A former model tackles the challenges of an eating disorder
Stepping into the elevator with a lump in her throat and feeling the urge to throw up, there was nothing she could do that would stop her entire body from shaking.
The feeling of being lightheaded from not eating or drinking water was taking over and the cloud of anxiousness filled her mind.
She continued questioning if she would be good enough for them this time.
Stress and fear filled Julia Kinports’ head going into her agency for the third time after being told she needed to lose inches around her hips if she wanted to be a working model.
She walked down the long narrow hallway that had walls filled with photos of the agency’s top successful models. It was hard for her not to get discouraged, wishing her photo was on that wall.
What if I’m not good enough? What if I’m still not skinny enough? There were so many “what if” questions that she continuously asked herself moments before walking in to get her measurements taken.
As she walked through the door of the office’s open air floor plan, all of the agents looked up from their computer screens at her. She knew immediately it was time to put on the fake smile and pretend that everything was fine.
“I remember leaving in tears that day. From there, I had no idea what to do. I was already emotionally unstable and making myself throw up,” Kinports said.
This is not an atypical life for a 19 year-old model starting in the industry. Kinports is not alone. According to the National Eating Disorders Association, 40% of models starting in the industry struggle with some sort of eating disorder.
Kinports, a 25 year-old former model, started submitting herself to agencies six years ago. But she developed an unhealthy relationship with food in the seventh grade.
“It really started progressing over the years to where I didn’t even think about what I was doing to myself,” she said. “It was just something that I did.”
She submitted digitals (raw, unedited photos) of herself to agencies through email and on Instagram. She submitted to top agencies, including IMG Models and Wilhelmina Models, along with boutique agencies that represent a smaller roster and focus more on development.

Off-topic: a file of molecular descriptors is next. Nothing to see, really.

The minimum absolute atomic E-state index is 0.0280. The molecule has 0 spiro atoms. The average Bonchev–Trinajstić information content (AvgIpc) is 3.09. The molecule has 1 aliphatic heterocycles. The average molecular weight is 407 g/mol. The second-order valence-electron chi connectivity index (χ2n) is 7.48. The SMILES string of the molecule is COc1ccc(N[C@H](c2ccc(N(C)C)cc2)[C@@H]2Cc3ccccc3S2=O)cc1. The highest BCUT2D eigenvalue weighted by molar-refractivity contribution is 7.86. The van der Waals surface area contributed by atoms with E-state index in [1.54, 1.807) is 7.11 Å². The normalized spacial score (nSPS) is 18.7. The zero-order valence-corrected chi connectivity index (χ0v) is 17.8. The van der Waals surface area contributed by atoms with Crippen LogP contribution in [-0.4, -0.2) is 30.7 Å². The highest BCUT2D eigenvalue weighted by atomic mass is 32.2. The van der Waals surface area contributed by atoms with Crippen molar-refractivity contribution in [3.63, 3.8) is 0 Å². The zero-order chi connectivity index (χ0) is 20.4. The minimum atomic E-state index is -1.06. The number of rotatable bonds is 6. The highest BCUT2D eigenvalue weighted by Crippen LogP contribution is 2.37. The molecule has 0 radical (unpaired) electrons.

That’s when she caught the eyes of modeling scouts.
“Once I got the meeting with my agency and got signed, they slammed me with everything that I needed to change,” Kinports said. “The agents told me that I needed to grow my eyebrows out, take my extensions out, dress differently and lose three inches off my hips. They wanted me to be a 24-inch waist.”
Already struggling with an eating disorder, her new found career made it worse.
“I was already making myself throw up before, but when they slammed me with all the things I needed to fix about myself, that triggered me,” Kinports said.
Once the contract was signed and in place, she knew what they were expecting. She convinced herself that this was a normal thing people do in the industry.
“I literally had to stop eating to get to where I needed to be,” Kinports said. “If I did eat, I would have to expunge it from my body.”
It didn’t take long for Kinports to start testing and working. Testing is where photoshoots are set up by the agency to get industry level images for a portfolio.
“When I had a job, I wouldn’t eat the three days before,” Kinports said. “I wouldn’t even drink water 24 hours prior to the shoot.”
After a couple of months in the industry, Kinports was eating as little as possible to try to reach her agency’s desired measurements.
“I was basically eating only fruits and nuts and it wasn’t working,” Kinports said. “I went back to my agency for updated measurements, and my agent told me that I gained an inch around my hips. I left in tears that day.”
Often, the only way to deal effectively with eating issues is with professional help. Christy Siebert, a health and nutrition specialist, has guided many people through the process, which she said often begins subconsciously.
“People in the modeling industry don’t intentionally say, ‘I’m going to be or become anorexic or bulimic.’ It starts off with them being told something or noticing that people are smaller than they are, or this is what they need to do to get a job,” Siebert explained. “They are constantly putting more and more notes in the back of their head, and it becomes a place of anxiety driven thoughts about food. And all of a sudden, the box starts getting smaller and smaller until they are barely—or not—eating.”